Final cuts about present and future
Notebook: Newcomers all pleased to be Rangers as opening-night nears
• Training Camp Roster
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By Jim Cerny, newyorkrangers.com
One day after the team’s roster was trimmed to 25 players, Rangers players were back at the MSG Training Center on Monday in preparation for the regular-season opener Saturday night in Buffalo.
The coaching staff put the team through a 90-minute workout, with all but three players taking part. Chris Drury remains sidelined with a broken left index finger; Vinny Prospal sat out with a sore right knee; and Marc Staal was off ice receiving treatment for a sore hip. Staal is expected to return to practice on Tuesday and is in no danger of missing the opener vs. the Sabres.
After practice, Rangers head coach John Tortorella discussed the organization’s decision to send young defensemen Ryan McDonagh and Pavel Valentenko to the team’s AHL affiliate in Hartford on Sunday.
|Rangers head coach John Tortorella said the decision to send two defenseman to Hartford was based on wanting to help them develop at one of the game's hardest positions to play at the pro level.|
McDonagh, 21, is a first-year pro who starred at the University of Wisconsin the past three years. He was hoping to make the Rangers out of training camp alongside his good friend, and former teammate at Wisconsin, Derek Stepan.
That Stepan did make the team made for a day of wide-ranging emotions for the young center on Sunday.
“It was a bittersweet day for me with Ryan moving out,” said Stepan. “He was bummed, but he also knew that it’s not the worst thing. He’s very close to being an NHLer and he’s going to have a long career.”
Valentenko, 22, might have been the most pleasant surprise in training camp. Coming off an injury-marred season in the KHL a year ago, he displayed a confident, physical style of play that impressed the coaching staff throughout camp.
However, just as the case with McDonagh, Tortorella felt that some time playing in the AHL was beneficial to Valentenko’s career development.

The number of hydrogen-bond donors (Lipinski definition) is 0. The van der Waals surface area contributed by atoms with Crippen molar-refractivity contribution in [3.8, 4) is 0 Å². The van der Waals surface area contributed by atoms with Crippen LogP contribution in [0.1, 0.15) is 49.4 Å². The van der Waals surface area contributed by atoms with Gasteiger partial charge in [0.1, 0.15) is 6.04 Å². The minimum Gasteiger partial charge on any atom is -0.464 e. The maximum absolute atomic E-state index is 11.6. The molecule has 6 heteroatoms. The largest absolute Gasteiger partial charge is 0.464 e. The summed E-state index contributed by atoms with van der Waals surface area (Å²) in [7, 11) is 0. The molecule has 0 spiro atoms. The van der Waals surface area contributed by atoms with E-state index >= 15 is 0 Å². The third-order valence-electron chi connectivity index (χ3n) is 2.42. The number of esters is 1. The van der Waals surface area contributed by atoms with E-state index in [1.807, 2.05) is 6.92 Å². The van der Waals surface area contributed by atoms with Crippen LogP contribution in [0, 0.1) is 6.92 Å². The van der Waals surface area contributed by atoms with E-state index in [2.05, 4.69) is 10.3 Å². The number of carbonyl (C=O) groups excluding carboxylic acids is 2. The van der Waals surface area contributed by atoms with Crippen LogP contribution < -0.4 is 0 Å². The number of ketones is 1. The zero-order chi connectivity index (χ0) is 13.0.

“We feel that they have a chance to be part of the core here, but they need to go down there and go through the process a bit,” Tortorella said of McDonagh and Valentenko. “It’s a hard position to play, defense. Their play will dictate when they’re back here.”
Stepan delighted to be a Ranger
|Rangers forwards Ruslan Fedotenko, left, and Derek Stepan have much to celebrate as both remained on the team's roster after cuts were made Sunday.
“It’s a special feeling and I am excited,” said Stepan, 20. “But now the work really begins. You have to work twice as hard to stay up here.”
Stepan recorded five points (3-2-5) in five preseason games for the Rangers. On Monday he skated in between veterans Sean Avery and Ruslan Fedotenko, a threesome that skated together late in the pre-season.
“For some reason, me, Aves, and Feds have seemed to click right from the first game we played together,” said Stepan. “They are two veteran guys who know how to work it, and they will help me a lot.”
Fedotenko agreed to terms on a Rangers contract following the practice session. The Rangers’ scoring leader with seven points (one goal and six assists) in the preseason, he had been invited to camp on a tryout basis and earned a job with the team on the basis of his strong performance.
“Fedotenko was our leading scorer and he has had a really good camp,” said Tortorella. “Hockey-wise, his play speaks for itself.”
Sauer's patience, hard work pay off
With McDonagh and Valentenko being sent to Hartford, seven defensemen remain on the Rangers roster with Matt Gilroy, Steve Eminger, and Mike Sauer securing the final three spots.
“It’s obviously exciting,” said Sauer, the Rangers’ second round pick in the 2005 NHL Entry Draft. “I want to prove myself at this level so it’s good to get the opportunity to showcase myself.”
Sauer, who spent the past three seasons in Hartford, said he received a slew of texts from former Wolf Pack teammates, including Dane Byers and Dale Weise, congratulating him on surviving the final cut.
However, Sauer is not about to get too comfortable. He was right back at work on Monday, and plans to work that much harder now to retain his spot with the Rangers.
“It’s a competitive business,” said Sauer, 23. “You have to show up every day, can’t take days off. But every day is an opportunity to show you belong.”